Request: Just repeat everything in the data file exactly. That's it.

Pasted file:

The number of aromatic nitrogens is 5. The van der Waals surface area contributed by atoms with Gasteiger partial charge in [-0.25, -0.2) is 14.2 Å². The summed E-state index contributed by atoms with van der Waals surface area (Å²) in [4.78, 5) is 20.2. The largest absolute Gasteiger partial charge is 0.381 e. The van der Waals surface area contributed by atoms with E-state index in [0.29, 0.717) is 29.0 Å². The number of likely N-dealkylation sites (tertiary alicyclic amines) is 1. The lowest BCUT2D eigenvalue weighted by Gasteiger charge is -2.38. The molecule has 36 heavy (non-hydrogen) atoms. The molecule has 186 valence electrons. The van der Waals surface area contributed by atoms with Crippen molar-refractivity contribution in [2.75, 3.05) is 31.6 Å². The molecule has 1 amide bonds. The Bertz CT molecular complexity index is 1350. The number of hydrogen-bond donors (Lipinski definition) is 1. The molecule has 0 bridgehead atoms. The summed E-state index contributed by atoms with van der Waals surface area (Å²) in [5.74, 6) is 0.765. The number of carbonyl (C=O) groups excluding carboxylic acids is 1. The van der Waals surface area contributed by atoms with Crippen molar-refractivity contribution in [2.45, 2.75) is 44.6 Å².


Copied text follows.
The number of aromatic nitrogens is 5. The van der Waals surface area contributed by atoms with Gasteiger partial charge in [-0.25, -0.2) is 14.2 Å². The summed E-state index contributed by atoms with van der Waals surface area (Å²) in [4.78, 5) is 20.2. The largest absolute Gasteiger partial charge is 0.381 e. The van der Waals surface area contributed by atoms with E-state index in [0.29, 0.717) is 29.0 Å². The number of likely N-dealkylation sites (tertiary alicyclic amines) is 1. The lowest BCUT2D eigenvalue weighted by Gasteiger charge is -2.38. The molecule has 36 heavy (non-hydrogen) atoms. The molecule has 186 valence electrons. The van der Waals surface area contributed by atoms with Crippen molar-refractivity contribution in [2.75, 3.05) is 31.6 Å². The molecule has 1 amide bonds. The Bertz CT molecular complexity index is 1350. The number of hydrogen-bond donors (Lipinski definition) is 1. The molecule has 0 bridgehead atoms. The summed E-state index contributed by atoms with van der Waals surface area (Å²) in [5.74, 6) is 0.765. The number of carbonyl (C=O) groups excluding carboxylic acids is 1. The van der Waals surface area contributed by atoms with Crippen molar-refractivity contribution in [2.45, 2.75) is 44.6 Å².